Russian investment expert drinks to ‘death’ of markets, says he’ll go back to being a Santa Claus

The founder of a leading algorithmic fund in Russia pulled out a bottle, drank to the “death” of the country’s stock market and said he planned to pivot to a career as a dress-up Santa Claus during a live broadcast on a Russian financial channel Wednesday.

Alex Butmanov, CEO and founder of DTI Algorithmic, which trades stocks and ETFs on global financial markets in Russia as well as the U.S., Europe and Asia, was a guest on “Trading in a New Way,” a special program on the RBC Investments YouTube Channel. Anchor Elina Tikhonova expected it to be a typical interview.

It quickly became apparent that wouldn’t be the case.

When greeted, Butmanov said he would not say “good afternoon” in return, noting he did not see a future in his industry, due to the sanctions imposed by the U.S. and European countries. (Russian stock markets have been closed for the past four days.)

She asked if he planned to stay in his profession. He said he was “going to work as a Santa Claus, like 25 years ago”.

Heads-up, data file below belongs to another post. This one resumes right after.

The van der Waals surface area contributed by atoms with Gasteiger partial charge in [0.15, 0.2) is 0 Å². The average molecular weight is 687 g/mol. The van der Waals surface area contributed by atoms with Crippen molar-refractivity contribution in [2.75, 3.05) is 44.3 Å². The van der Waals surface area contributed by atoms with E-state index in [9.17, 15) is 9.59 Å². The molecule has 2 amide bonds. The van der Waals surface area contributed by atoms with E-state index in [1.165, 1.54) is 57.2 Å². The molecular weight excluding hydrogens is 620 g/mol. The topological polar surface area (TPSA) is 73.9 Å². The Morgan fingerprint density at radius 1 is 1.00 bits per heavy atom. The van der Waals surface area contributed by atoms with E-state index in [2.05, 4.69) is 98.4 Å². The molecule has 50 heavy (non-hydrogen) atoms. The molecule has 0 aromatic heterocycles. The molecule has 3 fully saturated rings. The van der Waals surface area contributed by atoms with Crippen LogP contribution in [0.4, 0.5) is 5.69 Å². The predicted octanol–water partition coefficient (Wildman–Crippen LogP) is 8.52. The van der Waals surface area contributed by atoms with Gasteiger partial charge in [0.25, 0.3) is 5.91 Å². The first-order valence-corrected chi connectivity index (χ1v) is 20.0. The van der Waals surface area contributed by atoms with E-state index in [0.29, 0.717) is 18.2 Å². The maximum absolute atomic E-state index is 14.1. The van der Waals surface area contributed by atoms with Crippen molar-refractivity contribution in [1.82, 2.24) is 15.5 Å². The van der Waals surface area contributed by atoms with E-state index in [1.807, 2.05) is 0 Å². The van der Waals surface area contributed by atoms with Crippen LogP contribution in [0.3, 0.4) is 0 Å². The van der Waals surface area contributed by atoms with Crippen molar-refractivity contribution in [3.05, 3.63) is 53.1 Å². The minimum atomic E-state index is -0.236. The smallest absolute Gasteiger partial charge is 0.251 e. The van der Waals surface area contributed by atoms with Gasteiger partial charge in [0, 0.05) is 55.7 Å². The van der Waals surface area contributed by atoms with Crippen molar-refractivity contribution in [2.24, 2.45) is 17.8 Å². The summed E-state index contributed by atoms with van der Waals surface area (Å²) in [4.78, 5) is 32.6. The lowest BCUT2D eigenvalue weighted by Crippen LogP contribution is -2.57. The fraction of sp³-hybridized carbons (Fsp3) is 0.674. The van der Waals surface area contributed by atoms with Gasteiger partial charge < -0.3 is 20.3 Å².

Then it got especially strange.

Butmanov reached down below the desk and grabbed a bottle that he claims was soda. He screwed off the top and toasted the demise of Russia’s stock market.

“Jokes aside, let’s get this done quickly,” he said, according to a Google translation. “I send my regards to Sergei Usichenko, who drank 13 years ago to the death of the stock market. Today I drink soda. Dear stock market, you were close to us and interesting. Rest in peace, dear comrade.”

Tikhonova looked on with shock, eventually concluding the interview—or at least the portion that made it online—by saying “I’m not going to comment on this flash mob.”

Curious who Sergei Usichenko was? In 2008, as the market crashed during the world financial crisis, he too took to the airwaves and toasted the death of the markets—only he did so with vodka in a coffee mug.

Usichenko, ironically, is now Deputy CEO at Epicentr K, a national chain of home improvement stores in Ukraine.

This story was originally featured on Fortune.com